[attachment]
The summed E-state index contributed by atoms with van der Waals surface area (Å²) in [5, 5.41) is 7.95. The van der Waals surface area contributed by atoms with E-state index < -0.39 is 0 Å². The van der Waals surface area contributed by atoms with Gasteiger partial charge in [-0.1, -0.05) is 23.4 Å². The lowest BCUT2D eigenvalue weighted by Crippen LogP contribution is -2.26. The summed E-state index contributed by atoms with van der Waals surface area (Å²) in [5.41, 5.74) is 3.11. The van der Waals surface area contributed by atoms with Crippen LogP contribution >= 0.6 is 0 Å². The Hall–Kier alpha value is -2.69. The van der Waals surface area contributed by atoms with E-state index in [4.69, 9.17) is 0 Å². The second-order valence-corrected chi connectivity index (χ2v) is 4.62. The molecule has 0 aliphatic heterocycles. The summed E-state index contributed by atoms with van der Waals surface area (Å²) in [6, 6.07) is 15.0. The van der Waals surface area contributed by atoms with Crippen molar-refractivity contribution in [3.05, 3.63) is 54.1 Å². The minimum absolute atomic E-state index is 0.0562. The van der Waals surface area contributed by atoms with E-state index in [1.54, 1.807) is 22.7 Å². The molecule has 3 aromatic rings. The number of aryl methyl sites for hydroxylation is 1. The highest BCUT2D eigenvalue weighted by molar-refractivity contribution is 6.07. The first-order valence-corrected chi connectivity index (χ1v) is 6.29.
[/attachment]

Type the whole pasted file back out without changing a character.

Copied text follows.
The summed E-state index contributed by atoms with van der Waals surface area (Å²) in [5, 5.41) is 7.95. The van der Waals surface area contributed by atoms with E-state index < -0.39 is 0 Å². The van der Waals surface area contributed by atoms with Gasteiger partial charge in [-0.1, -0.05) is 23.4 Å². The lowest BCUT2D eigenvalue weighted by Crippen LogP contribution is -2.26. The summed E-state index contributed by atoms with van der Waals surface area (Å²) in [5.41, 5.74) is 3.11. The van der Waals surface area contributed by atoms with Crippen LogP contribution >= 0.6 is 0 Å². The Hall–Kier alpha value is -2.69. The van der Waals surface area contributed by atoms with E-state index in [4.69, 9.17) is 0 Å². The second-order valence-corrected chi connectivity index (χ2v) is 4.62. The molecule has 0 aliphatic heterocycles. The summed E-state index contributed by atoms with van der Waals surface area (Å²) in [6, 6.07) is 15.0. The van der Waals surface area contributed by atoms with Crippen molar-refractivity contribution in [3.05, 3.63) is 54.1 Å². The minimum absolute atomic E-state index is 0.0562. The van der Waals surface area contributed by atoms with E-state index in [1.54, 1.807) is 22.7 Å². The molecule has 3 aromatic rings. The number of aryl methyl sites for hydroxylation is 1. The highest BCUT2D eigenvalue weighted by molar-refractivity contribution is 6.07. The first-order valence-corrected chi connectivity index (χ1v) is 6.29.